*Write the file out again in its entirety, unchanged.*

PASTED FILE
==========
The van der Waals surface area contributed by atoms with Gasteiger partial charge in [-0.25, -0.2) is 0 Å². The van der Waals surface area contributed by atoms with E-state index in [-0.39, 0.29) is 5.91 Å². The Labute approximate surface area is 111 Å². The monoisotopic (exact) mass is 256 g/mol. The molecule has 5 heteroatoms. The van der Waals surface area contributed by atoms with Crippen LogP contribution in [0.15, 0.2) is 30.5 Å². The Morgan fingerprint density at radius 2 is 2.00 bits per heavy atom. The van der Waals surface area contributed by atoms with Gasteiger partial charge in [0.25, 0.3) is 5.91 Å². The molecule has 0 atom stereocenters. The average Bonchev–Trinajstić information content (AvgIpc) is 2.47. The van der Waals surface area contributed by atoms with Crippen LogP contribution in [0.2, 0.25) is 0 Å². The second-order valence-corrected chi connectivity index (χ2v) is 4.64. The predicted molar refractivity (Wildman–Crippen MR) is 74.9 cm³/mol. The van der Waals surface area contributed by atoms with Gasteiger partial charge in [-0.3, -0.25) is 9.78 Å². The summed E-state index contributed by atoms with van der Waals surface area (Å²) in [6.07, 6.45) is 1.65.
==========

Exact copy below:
The van der Waals surface area contributed by atoms with Gasteiger partial charge in [-0.25, -0.2) is 0 Å². The van der Waals surface area contributed by atoms with E-state index in [-0.39, 0.29) is 5.91 Å². The Labute approximate surface area is 111 Å². The monoisotopic (exact) mass is 256 g/mol. The molecule has 5 heteroatoms. The van der Waals surface area contributed by atoms with Crippen LogP contribution in [0.15, 0.2) is 30.5 Å². The Morgan fingerprint density at radius 2 is 2.00 bits per heavy atom. The van der Waals surface area contributed by atoms with Gasteiger partial charge in [0.25, 0.3) is 5.91 Å². The molecule has 0 atom stereocenters. The average Bonchev–Trinajstić information content (AvgIpc) is 2.47. The van der Waals surface area contributed by atoms with Crippen LogP contribution in [0.2, 0.25) is 0 Å². The second-order valence-corrected chi connectivity index (χ2v) is 4.64. The predicted molar refractivity (Wildman–Crippen MR) is 74.9 cm³/mol. The van der Waals surface area contributed by atoms with Gasteiger partial charge in [-0.3, -0.25) is 9.78 Å². The summed E-state index contributed by atoms with van der Waals surface area (Å²) in [6.07, 6.45) is 1.65.